Author's Note: continuing improving my travelogue of a trip taken back in January, this was day three and is mostly comprised of my thoughts upon zoos, especially a zoo forced into a subzero climate.

Dreams of discomfort oft make for rough awakenings. I awake late, throw some clothes on, and rush out to today's attraction: Burger's Zoo.

Reading the novel location names posted upon the transit screens (when they are able to function properly, at least) makes me rather excited. Doetinchem. Wijchen. Het Duifje. All names utterly foreign to me, and no doubt each carrying a story or two I would enjoy hearing. What is not as unfamiliar to the Randstader in me, though, are the delays. Delays here seem as common as back in the Groene Hart despite the direct competition between two rail companies.

My tardiness is further nourished by bus confusion. It always strikes me as odd, remarkable even, to think that despite all the accumulated knowledge of bus logistics and busline management we still struggle to regularly communicate signage: bus numbers, platforms, and directions. There will always be more to learn, but I do wish we would start learning.

Burger's Zoo

I am of two minds about zoos. In my youth, back in my desert home valley, I proudly volunteered for years as a Junior Keeper at my local zoo. Though cages and confinement ring harshly on our human ears, I was fortunate to witness the "better versions" of such dominance, as well as the benefits that can be sought accordingly (for the betterment of humans and non-humans alike). In my adult-minded ages, I see the limitations to my childhood optimism.

I am uncertain if the answer is simply to make the enclosures larger or more similar to the animals' natural environment. I am uncertain, further, if the theme park-ification of such habitations is a fair or just approach; if the long term benefits outweigh the short term atrocities, even. Today, however, my thoughts are on the temperature.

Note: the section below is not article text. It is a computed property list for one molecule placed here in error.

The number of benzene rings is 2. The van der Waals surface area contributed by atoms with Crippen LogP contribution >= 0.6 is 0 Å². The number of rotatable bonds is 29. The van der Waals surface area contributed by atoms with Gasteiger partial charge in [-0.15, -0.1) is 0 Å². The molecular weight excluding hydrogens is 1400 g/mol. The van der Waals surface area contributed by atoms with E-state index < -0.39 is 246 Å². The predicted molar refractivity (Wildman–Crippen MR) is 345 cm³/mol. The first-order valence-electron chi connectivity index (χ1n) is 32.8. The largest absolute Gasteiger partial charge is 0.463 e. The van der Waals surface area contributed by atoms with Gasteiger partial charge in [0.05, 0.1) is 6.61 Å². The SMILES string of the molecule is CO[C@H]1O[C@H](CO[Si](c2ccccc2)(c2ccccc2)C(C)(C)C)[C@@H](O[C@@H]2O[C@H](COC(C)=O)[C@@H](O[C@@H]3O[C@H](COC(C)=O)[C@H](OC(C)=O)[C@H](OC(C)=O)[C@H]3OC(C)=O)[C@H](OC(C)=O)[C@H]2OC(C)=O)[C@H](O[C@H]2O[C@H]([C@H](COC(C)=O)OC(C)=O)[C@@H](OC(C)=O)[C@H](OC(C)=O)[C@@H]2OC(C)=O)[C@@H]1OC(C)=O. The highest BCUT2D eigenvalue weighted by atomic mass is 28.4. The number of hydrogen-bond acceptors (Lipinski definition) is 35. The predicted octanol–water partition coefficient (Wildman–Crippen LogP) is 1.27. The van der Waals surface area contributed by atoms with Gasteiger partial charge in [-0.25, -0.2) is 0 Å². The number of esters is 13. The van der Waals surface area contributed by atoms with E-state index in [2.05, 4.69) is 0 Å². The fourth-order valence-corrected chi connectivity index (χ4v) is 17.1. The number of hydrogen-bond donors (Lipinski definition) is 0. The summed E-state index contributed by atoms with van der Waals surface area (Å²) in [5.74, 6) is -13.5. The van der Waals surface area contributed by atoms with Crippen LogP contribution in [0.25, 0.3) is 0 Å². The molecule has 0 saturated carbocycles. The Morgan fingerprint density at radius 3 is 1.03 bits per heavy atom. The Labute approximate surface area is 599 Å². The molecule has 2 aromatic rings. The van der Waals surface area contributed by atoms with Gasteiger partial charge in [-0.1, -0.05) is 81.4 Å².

Again, it is six below zero degrees centigrade today - even colder accounting for wind. That seems brutal for the majority of the animals housed by this one-time pheasantry from 1913.[^1] Mercifully, most of the animals are secured inside the indoor portions of their enclosures, if their enclosure were not already entirely within a structure to begin with.

Some animals seemed rather comfortable with the cold. That said, observing them wandering within the outdoors section of their enclosures could equally be interpreted as a sign of pure boredom. These animals included various gazelle and deer species, two of the Big Cats (lion and jaguar), and a few unfortunate birds lacking an indoor branch of their enclosure.

Like many zoos, Burger's Zoo houses many isolated and simulated ecosystems. As a desert rat by birth, I am instinctively drawn to the desert-fabricated ecosystem. Interestingly, considering the weather, the desert biome location has frozen roofs and water drips inside in multiple locations. Mercifully, though, it seems the animals of my home climate are less perturbed by this fact than I am; another benefit of instinctual living, I presume.

The cold creates a wax museum-esque effect across the entire zoo park. Desperate cold-blooded creatures and agitated warm-blooded ones. The frost seems unnatural yet mundane to these creatures. Similar, I suppose, to the low minimum wage across many metropoles of Neoliberal societies: entirely untenable, but as commonplace as the air we have yet to be charged to enjoy. Still, even the humid jungle biome has a chill that seems out of place to my amateur zoologist's eye.

As grand as the zoo is, two experiences repeat here that illustrate to me arguments against the keeping of zoos as beneficial institutions to a society hoping to be ever more just: monkey intelligence and pure economics.

To take the less obvious one first, that of pure economics, many Dutch zoos have an odd tendency of charging full price for a day at a park that they know is incomplete. Countless times has one paid a full ticket price (often around the 20 EUR mark) to only find out during their day out that an exhibit, wing, or entire building is out of commission. It irks me that such developments are ignored completely at the front office and the news is never conveyed to a potential customer, instead just a disappointment to an already paying guest. In the management crisis of companies around here, should any zoo be run no better (or different) than yet another Poke Bowl restaurant that popped up just two years ago, there is little reason to keep them around, indeed. For the sake of the society and the animals.